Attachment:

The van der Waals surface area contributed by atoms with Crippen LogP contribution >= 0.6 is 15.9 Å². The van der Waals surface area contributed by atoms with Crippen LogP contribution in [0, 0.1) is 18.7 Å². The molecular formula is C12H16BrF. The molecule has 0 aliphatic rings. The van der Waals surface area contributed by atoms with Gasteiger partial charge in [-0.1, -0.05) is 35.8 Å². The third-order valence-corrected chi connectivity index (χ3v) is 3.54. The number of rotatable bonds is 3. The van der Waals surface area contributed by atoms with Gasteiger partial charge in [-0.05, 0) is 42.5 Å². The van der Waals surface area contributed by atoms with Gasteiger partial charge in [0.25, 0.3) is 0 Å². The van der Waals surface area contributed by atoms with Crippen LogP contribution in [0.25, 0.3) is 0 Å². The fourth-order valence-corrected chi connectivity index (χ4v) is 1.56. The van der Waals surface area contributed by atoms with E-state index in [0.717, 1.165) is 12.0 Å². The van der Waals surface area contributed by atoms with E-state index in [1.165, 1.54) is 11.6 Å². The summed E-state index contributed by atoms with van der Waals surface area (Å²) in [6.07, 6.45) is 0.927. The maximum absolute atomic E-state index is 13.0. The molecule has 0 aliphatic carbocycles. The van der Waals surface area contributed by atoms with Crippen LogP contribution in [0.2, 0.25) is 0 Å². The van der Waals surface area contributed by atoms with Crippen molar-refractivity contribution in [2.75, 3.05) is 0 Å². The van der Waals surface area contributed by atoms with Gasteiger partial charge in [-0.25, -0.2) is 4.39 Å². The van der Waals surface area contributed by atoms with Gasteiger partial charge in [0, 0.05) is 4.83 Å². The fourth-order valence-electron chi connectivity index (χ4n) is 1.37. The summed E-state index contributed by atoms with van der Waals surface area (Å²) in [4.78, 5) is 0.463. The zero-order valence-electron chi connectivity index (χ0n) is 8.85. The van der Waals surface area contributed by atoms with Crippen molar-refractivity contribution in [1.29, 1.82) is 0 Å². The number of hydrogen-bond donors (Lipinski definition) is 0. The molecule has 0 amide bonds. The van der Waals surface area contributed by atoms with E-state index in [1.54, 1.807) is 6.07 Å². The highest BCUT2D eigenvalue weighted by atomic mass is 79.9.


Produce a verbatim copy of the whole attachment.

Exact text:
The van der Waals surface area contributed by atoms with Crippen LogP contribution >= 0.6 is 15.9 Å². The van der Waals surface area contributed by atoms with Crippen LogP contribution in [0, 0.1) is 18.7 Å². The molecular formula is C12H16BrF. The molecule has 0 aliphatic rings. The van der Waals surface area contributed by atoms with Gasteiger partial charge in [-0.1, -0.05) is 35.8 Å². The third-order valence-corrected chi connectivity index (χ3v) is 3.54. The number of rotatable bonds is 3. The van der Waals surface area contributed by atoms with Gasteiger partial charge in [-0.05, 0) is 42.5 Å². The van der Waals surface area contributed by atoms with Gasteiger partial charge in [0.25, 0.3) is 0 Å². The van der Waals surface area contributed by atoms with Crippen LogP contribution in [0.25, 0.3) is 0 Å². The fourth-order valence-corrected chi connectivity index (χ4v) is 1.56. The van der Waals surface area contributed by atoms with E-state index in [0.717, 1.165) is 12.0 Å². The van der Waals surface area contributed by atoms with E-state index in [1.165, 1.54) is 11.6 Å². The summed E-state index contributed by atoms with van der Waals surface area (Å²) in [6.07, 6.45) is 0.927. The maximum absolute atomic E-state index is 13.0. The molecule has 0 aliphatic carbocycles. The van der Waals surface area contributed by atoms with Crippen LogP contribution in [0.2, 0.25) is 0 Å². The van der Waals surface area contributed by atoms with Crippen molar-refractivity contribution in [2.75, 3.05) is 0 Å². The van der Waals surface area contributed by atoms with Gasteiger partial charge in [-0.25, -0.2) is 4.39 Å². The van der Waals surface area contributed by atoms with Gasteiger partial charge in [0, 0.05) is 4.83 Å². The fourth-order valence-electron chi connectivity index (χ4n) is 1.37. The summed E-state index contributed by atoms with van der Waals surface area (Å²) in [4.78, 5) is 0.463. The zero-order valence-electron chi connectivity index (χ0n) is 8.85. The van der Waals surface area contributed by atoms with Crippen molar-refractivity contribution in [1.29, 1.82) is 0 Å². The number of hydrogen-bond donors (Lipinski definition) is 0. The molecule has 0 amide bonds. The van der Waals surface area contributed by atoms with E-state index in [1.54, 1.807) is 6.07 Å². The highest BCUT2D eigenvalue weighted by atomic mass is 79.9.